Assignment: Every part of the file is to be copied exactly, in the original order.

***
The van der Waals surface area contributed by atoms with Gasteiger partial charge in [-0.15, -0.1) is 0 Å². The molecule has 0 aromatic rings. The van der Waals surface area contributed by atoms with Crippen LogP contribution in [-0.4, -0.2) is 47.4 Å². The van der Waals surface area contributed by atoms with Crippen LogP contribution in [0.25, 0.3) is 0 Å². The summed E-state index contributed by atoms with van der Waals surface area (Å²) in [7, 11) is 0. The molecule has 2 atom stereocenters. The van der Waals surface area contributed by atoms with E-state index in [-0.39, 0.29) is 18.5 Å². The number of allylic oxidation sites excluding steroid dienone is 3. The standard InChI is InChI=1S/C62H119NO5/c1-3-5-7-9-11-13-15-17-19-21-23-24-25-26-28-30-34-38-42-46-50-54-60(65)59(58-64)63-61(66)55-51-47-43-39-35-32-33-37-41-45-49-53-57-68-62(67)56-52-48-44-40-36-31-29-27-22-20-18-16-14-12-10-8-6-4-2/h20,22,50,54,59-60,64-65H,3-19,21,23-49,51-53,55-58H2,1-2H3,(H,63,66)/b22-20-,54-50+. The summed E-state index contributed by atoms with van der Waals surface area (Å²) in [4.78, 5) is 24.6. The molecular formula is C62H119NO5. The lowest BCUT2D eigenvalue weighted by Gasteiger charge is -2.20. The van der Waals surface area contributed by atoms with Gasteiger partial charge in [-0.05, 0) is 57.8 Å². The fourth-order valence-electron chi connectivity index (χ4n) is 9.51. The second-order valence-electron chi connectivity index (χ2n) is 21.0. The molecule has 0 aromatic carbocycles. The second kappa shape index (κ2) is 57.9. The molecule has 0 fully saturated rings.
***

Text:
The van der Waals surface area contributed by atoms with Gasteiger partial charge in [-0.15, -0.1) is 0 Å². The molecule has 0 aromatic rings. The van der Waals surface area contributed by atoms with Crippen LogP contribution in [-0.4, -0.2) is 47.4 Å². The van der Waals surface area contributed by atoms with Crippen LogP contribution in [0.25, 0.3) is 0 Å². The summed E-state index contributed by atoms with van der Waals surface area (Å²) in [7, 11) is 0. The molecule has 2 atom stereocenters. The van der Waals surface area contributed by atoms with E-state index in [-0.39, 0.29) is 18.5 Å². The number of allylic oxidation sites excluding steroid dienone is 3. The standard InChI is InChI=1S/C62H119NO5/c1-3-5-7-9-11-13-15-17-19-21-23-24-25-26-28-30-34-38-42-46-50-54-60(65)59(58-64)63-61(66)55-51-47-43-39-35-32-33-37-41-45-49-53-57-68-62(67)56-52-48-44-40-36-31-29-27-22-20-18-16-14-12-10-8-6-4-2/h20,22,50,54,59-60,64-65H,3-19,21,23-49,51-53,55-58H2,1-2H3,(H,63,66)/b22-20-,54-50+. The summed E-state index contributed by atoms with van der Waals surface area (Å²) in [4.78, 5) is 24.6. The molecular formula is C62H119NO5. The lowest BCUT2D eigenvalue weighted by Gasteiger charge is -2.20. The van der Waals surface area contributed by atoms with Gasteiger partial charge in [-0.05, 0) is 57.8 Å². The fourth-order valence-electron chi connectivity index (χ4n) is 9.51. The second-order valence-electron chi connectivity index (χ2n) is 21.0. The molecule has 0 aromatic carbocycles. The second kappa shape index (κ2) is 57.9. The molecule has 0 fully saturated rings.